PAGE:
Paper No. 34-8
Presentation Time: 3:50 PM
TRACING HYDROCARBON CONTAMINATION THROUGH HYPERALKALINE ENVIRONMENTS IN THE CALUMET REGION OF SOUTHEASTERN CHICAGO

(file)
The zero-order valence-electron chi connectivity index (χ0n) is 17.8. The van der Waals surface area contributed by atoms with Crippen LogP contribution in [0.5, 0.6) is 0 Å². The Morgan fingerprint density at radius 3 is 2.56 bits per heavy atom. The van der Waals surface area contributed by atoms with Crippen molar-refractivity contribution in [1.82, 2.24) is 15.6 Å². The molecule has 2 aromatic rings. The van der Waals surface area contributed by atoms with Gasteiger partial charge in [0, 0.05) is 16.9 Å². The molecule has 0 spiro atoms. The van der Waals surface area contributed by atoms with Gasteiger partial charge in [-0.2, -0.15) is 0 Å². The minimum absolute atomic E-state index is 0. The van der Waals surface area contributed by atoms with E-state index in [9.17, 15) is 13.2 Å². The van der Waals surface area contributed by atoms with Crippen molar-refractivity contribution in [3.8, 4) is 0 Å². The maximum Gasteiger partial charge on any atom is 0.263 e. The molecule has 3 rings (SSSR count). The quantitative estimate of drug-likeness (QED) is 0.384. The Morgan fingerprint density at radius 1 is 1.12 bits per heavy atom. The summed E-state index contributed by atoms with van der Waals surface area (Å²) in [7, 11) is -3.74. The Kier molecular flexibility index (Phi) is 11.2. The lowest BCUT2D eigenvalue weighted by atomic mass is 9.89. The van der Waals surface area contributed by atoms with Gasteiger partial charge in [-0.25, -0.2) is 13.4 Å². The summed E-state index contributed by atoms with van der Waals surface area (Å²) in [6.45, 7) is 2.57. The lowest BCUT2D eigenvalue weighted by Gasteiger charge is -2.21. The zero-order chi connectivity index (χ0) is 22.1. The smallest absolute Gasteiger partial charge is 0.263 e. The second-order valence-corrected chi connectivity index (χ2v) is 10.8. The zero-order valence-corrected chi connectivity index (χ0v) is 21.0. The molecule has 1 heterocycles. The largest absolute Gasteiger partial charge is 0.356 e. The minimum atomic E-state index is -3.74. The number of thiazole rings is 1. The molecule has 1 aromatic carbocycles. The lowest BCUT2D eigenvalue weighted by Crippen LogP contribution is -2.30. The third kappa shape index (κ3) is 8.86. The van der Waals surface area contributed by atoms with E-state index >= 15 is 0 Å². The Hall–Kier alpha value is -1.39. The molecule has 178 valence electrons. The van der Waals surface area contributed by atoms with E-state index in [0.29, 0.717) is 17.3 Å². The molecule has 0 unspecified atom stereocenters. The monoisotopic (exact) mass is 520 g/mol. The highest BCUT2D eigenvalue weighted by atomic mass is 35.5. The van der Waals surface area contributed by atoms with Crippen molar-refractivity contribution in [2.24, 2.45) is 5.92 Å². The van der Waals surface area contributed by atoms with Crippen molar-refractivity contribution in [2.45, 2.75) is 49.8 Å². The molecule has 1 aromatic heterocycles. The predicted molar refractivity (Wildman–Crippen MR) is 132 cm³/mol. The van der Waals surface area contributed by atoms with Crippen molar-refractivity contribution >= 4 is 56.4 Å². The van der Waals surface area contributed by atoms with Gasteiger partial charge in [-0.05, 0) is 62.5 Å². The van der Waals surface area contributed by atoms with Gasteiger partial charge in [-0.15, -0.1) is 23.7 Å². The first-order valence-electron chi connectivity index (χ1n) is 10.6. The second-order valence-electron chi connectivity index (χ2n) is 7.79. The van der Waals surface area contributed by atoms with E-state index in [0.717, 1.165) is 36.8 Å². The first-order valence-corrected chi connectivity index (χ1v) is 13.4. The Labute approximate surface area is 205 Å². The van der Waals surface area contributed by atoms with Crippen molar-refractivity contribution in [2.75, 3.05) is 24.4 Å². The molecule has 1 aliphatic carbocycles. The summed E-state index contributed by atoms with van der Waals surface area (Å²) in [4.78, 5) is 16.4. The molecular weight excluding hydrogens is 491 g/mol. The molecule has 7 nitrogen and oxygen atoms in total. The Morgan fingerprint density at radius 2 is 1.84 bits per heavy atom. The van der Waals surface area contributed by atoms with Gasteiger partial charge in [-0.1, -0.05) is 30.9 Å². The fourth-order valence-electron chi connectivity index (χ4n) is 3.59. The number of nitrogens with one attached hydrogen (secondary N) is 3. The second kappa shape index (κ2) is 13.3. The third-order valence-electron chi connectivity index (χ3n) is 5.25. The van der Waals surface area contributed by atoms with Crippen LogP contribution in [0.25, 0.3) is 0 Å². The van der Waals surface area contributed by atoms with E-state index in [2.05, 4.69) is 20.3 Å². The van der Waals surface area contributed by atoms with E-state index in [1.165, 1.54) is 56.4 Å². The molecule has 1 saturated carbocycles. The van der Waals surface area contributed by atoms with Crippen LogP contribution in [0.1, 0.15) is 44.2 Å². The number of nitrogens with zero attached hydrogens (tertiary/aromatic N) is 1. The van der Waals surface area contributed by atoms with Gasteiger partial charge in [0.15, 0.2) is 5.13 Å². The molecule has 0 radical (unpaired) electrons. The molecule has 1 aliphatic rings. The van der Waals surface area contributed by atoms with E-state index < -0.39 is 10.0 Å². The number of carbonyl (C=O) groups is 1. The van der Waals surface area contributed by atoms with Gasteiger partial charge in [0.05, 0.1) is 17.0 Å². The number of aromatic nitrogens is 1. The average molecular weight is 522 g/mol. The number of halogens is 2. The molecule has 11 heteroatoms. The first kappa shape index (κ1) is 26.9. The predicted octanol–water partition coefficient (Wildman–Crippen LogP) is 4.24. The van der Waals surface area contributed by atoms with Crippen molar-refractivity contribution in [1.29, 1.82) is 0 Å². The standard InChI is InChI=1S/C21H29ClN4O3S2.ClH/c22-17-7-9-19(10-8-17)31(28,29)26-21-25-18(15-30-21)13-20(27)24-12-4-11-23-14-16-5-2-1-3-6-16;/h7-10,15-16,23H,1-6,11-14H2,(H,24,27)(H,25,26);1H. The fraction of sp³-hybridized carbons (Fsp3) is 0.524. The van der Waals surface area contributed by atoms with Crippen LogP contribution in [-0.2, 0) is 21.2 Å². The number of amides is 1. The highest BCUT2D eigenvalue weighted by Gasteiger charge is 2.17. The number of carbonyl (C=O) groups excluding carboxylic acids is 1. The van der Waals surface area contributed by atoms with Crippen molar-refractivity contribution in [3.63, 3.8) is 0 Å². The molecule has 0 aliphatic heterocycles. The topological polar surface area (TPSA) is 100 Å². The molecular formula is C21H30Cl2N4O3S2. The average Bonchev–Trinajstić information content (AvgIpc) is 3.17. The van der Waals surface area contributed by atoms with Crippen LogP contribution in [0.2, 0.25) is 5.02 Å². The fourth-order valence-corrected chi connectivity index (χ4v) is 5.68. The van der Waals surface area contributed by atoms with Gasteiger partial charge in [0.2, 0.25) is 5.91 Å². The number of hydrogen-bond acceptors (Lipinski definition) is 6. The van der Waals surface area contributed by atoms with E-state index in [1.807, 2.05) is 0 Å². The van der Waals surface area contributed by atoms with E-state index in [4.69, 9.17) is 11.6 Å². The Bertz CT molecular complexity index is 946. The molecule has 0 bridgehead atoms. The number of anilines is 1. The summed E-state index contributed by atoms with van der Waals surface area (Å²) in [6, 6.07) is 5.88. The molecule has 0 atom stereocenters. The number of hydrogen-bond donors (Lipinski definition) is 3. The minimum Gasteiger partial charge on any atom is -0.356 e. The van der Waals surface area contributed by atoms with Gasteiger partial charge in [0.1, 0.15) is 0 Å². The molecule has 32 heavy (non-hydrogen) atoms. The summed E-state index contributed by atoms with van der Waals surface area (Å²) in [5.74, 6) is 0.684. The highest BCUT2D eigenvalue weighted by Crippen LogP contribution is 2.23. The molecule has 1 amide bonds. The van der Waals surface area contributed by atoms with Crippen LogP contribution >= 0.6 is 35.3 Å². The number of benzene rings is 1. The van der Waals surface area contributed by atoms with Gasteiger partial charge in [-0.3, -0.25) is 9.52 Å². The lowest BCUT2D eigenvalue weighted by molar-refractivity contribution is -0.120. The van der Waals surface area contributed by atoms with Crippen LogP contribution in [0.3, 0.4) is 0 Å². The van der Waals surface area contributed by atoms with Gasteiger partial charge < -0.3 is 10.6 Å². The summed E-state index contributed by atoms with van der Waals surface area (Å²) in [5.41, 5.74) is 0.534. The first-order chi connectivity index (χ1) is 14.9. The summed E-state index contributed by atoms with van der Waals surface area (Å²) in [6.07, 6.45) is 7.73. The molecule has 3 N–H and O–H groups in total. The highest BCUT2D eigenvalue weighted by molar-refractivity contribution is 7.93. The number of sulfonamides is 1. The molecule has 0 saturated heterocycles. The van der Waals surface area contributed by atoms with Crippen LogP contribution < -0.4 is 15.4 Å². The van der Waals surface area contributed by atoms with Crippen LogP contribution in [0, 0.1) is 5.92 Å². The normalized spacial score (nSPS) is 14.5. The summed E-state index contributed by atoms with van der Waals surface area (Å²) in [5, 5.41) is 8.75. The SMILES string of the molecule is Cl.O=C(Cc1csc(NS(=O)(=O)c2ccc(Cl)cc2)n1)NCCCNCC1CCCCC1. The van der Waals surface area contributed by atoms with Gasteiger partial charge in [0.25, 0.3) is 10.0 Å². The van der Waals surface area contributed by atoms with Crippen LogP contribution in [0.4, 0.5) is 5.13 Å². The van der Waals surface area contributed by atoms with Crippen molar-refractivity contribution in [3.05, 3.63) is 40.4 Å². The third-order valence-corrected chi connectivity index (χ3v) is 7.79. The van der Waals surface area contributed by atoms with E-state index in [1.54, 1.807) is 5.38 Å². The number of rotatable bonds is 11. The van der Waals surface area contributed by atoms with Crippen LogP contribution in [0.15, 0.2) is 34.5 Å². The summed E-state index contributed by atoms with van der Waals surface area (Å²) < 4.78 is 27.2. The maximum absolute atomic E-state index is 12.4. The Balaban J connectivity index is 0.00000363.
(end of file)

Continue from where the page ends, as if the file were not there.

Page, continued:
The Calumet region of Southeastern Chicago chronicles a history of industrialization with pollution. Slag and other industrial waste products were used to fill the former wetlands in an effort to reclaim them for future development. The waste fill not only creates a heterogeneous and unpredictable geology, but it also produces a hyperalkaline environment where the pH of groundwater has been recorded as high 13.3. Additionally, surface water precipitates calcium carbonate sediment and provides a unique microbial environment. Immediately adjacent to the field site is a former coking facility, where coke, creosote, and coal weather openly on the ground. Weathering hydrocarbons degrade into characteristic polycyclic aromatic hydrocarbons (PAHs) which are unique to the original chemical composition of their parent compound. This research identifies PAHs present in the nearby surface and groundwaters through use of gas chromatography/mass spectrometry (GC/MS) and determines the influence of the alkaline environment on the organic contamination. Through ratio comparison of the PAHs found to known compound profile ratios, the source of organic carbon in the adjacent alkaline sites appears to originate from coke oven emissions. 16s DNA profiling and carbon utilization patterns in Biolog Ecoplates correlated to PAHs found indicate that different hydrocarbon parent products may be influencing the microbial community profiles, even in environments of a similar pH. The use of bioinformatics with PICRUSt to predict metabolic function from the sequenced microbes further examines this relationship. As remediation efforts continue, understanding the geochemistry, weathering and decomposition, microbiology, and distribution of known contaminants is vital for effective local clean-up. PAHs, toxic for humans and the environment, are often targeted for remediation efforts. However, PAHs may often provide carbon-based energy sources for the microbes present within this hyperalkaline ecosystem. Investigating the geochemistry of this site is critical to ongoing research of the unusual microbiology and groundwater patterns in the area as well as providing descriptive data in current and future remediation projects.